FIRE ECOLOGY

SPECIES: Prunus ilicifolia
FIRE ECOLOGY OR ADAPTATIONS : Following fires which kill aerial stems, hollyleaf cherry sprouts vigorously via dormant buds located on a root crown [40]. The root crown serves as a source of numerous dormant buds and stored carbohydrates, enabling hollyleaf cherry to rapidly reoccupy the initial postfire environment [24,31]. POSTFIRE REGENERATION STRATEGY : Tree with adventitious-bud root crown/soboliferous species root sucker

FIRE EFFECTS

SPECIES: Prunus ilicifolia
IMMEDIATE FIRE EFFECT ON PLANT : Limited information indicates that hollyleaf cherry is generally resistant to fire mortality [18,48]. Although aerial portions are readily top-killed, most plants survive fire [18]. DISCUSSION AND QUALIFICATION OF FIRE EFFECT : NO-ENTRY PLANT RESPONSE TO FIRE : Hollyleaf cherry is an obligate sprouter following fire [24, 44]. This species reestablishes after fire primarily through vigorous sprouting [22,25]. Hollyleaf cherry rarely establishes seedlings in the postfire environment [23,43]. Vegetative regeneration: Hollyleaf cherry sprouts vigorously following fires which kill the aerial stems [15,47]. Sprouts are initiated from surviving perennating buds located on the root crown [40]. Since root crowns possess aggregations of dormant buds, newly sprouted individuals occur as "sprout clumps" [40]. Hollyleaf cherry cover is initially reduced following burning, but most plants rapidly regain prefire size and biomass. Following a wildfire on scrub oak chaparral sites in southern California, hollyleaf cherry produced sprouts 4 to 5 feet (1.2 to 1.5 m) tall within 4 years [18]. Seedling regeneration: Hollyleaf cherry seedlings are rarely observed during the first postfire season [42]. Unlike many chaparral species, seeds of this species are not well adapted to resist fire nor for long-term survival in the soil [25,43]. Since hollyleaf cherry seeds germinate readily without heat treatment, some postfire establishment may occur through bird dispersal of off-site seed [24,43,49]. Generalized information on obligate sprouting species indicates that sprouting plants begin to produce seed crops 1 to 2 years after fire and that postfire fruit crops are often substantial [24]. Although uncommon, limited initial establishment of hollyleaf cherry seedlings has been reported following burning of a 65-year-old stand of scrub oak chaparral in southern California [18]. As a result of postfire seedling establishment, the average number of hollyleaf cherry individuals increased 330 percent within 4.5 years of burning [18]. Obligate sprouters such as hollyleaf cherry apparently establish a flush of seedlings following periods of high rainfall [24,43,44]. Keeley [24] speculates that a series of years with above average precipitation not only produces an abundant seed crop but also creates a moisture regime favorable to successful seedling establishment. Successful hollyleaf cherry seedling recruitment, however, is generally restricted to mesic sites beneath mature chaparral where litter layers are well developed [24,26,36]. Recruitment of new individuals is never very abundant and occurs primarily between fires [20,36,43]. DISCUSSION AND QUALIFICATION OF PLANT RESPONSE : NO-ENTRY FIRE MANAGEMENT CONSIDERATIONS : Burn frequency: Hollyleaf cherry is a characteristic species of relatively infrequently burned stands of chaparral [18,30,36]. Microsites necessary for population expansion are largely unavailable in stands with short fire-free intervals [44]. Consequently, stand age at the time of burning can have a significant impact on the abundance of this species. Following fire in a 65-year-old stand of scrub oak chaparral, hollyleaf cherry comprised 18 percent of the postfire vegetation, whereas it comprised only 2 percent of the postfire vegetation in a 40-year-old stand [18]. Increases in abundance of hollyleaf cherry are unlikely in stands where prescribed burns are conducted frequently enough to decrease the potential for wildfire [44]. Since scrub oak chaparral lacks an herbaceous understory, fires do not carry as readily as in chamise or coastal sage scrub communities [3,11]. Hollyleaf cherry is common in stands which are transitional between chaparral and coastal sage scrub [16]. Stands of this type support an herbaceous understory and have become increasingly prone to man-caused fires [3]. Reduced intervals between fires may eventually cause a decrease in abundance of hollyleaf cherry within these stands. Wildlife management: Burning initially increases the palatability of hollyleaf cherry [1]. Deer utilization on some sites may be so heavy that plants are weakened to the point where mortality ensues [1].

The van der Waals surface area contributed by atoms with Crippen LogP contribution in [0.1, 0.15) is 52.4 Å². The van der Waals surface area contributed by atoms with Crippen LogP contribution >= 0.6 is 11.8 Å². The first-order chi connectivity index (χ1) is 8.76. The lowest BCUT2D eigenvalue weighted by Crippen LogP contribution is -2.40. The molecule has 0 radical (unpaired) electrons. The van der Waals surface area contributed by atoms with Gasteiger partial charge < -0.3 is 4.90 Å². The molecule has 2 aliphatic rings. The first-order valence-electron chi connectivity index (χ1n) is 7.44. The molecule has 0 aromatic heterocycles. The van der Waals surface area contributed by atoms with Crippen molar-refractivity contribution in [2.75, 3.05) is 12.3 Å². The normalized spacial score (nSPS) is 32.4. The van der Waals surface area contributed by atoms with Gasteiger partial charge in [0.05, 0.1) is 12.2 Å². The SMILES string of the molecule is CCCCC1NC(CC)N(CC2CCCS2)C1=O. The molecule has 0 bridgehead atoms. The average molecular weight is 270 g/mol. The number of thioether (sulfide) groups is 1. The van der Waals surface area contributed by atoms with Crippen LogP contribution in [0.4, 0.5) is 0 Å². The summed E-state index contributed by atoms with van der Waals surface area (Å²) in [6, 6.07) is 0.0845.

REFERENCES

SPECIES: Prunus ilicifolia
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Forest cover types of the United States and Canada. Washington, DC: Society of American Foresters. 148 p. [905] 10. Garrison, George A.; Bjugstad, Ardell J.; Duncan, Don A.; [and others]. 1977. Vegetation and environmental features of forest and range ecosystems. Agric. Handb. 475. Washington, DC: U.S. Department of Agriculture, Forest Service. 68 p. [998] 11. Green, Lisle R. 1982. Prescribed burning in the California Mediterranean ecosystem. In: Conrad, C. Eugene; Oechel, Walter C., technical coordinators. Proceedings of the symposium on dynamics and management of Mediterranean-type ecosystems; 1981 June 22-26; San Diego, CA. Gen. Tech. Rep. PSW-58. Berkeley, CA: U.S. Department of Agriculture, Forest Service, Pacific Southwest Forest and Range Experiment Station: 464-471. [6052] 12. Griffin, James R. 1977. Oak woodland. In: Barbour, Michael G.; Malor, Jack, eds. Terrestrial vegetation of California. New York: John Wiley and Sons: 383-415. [7217] 13. 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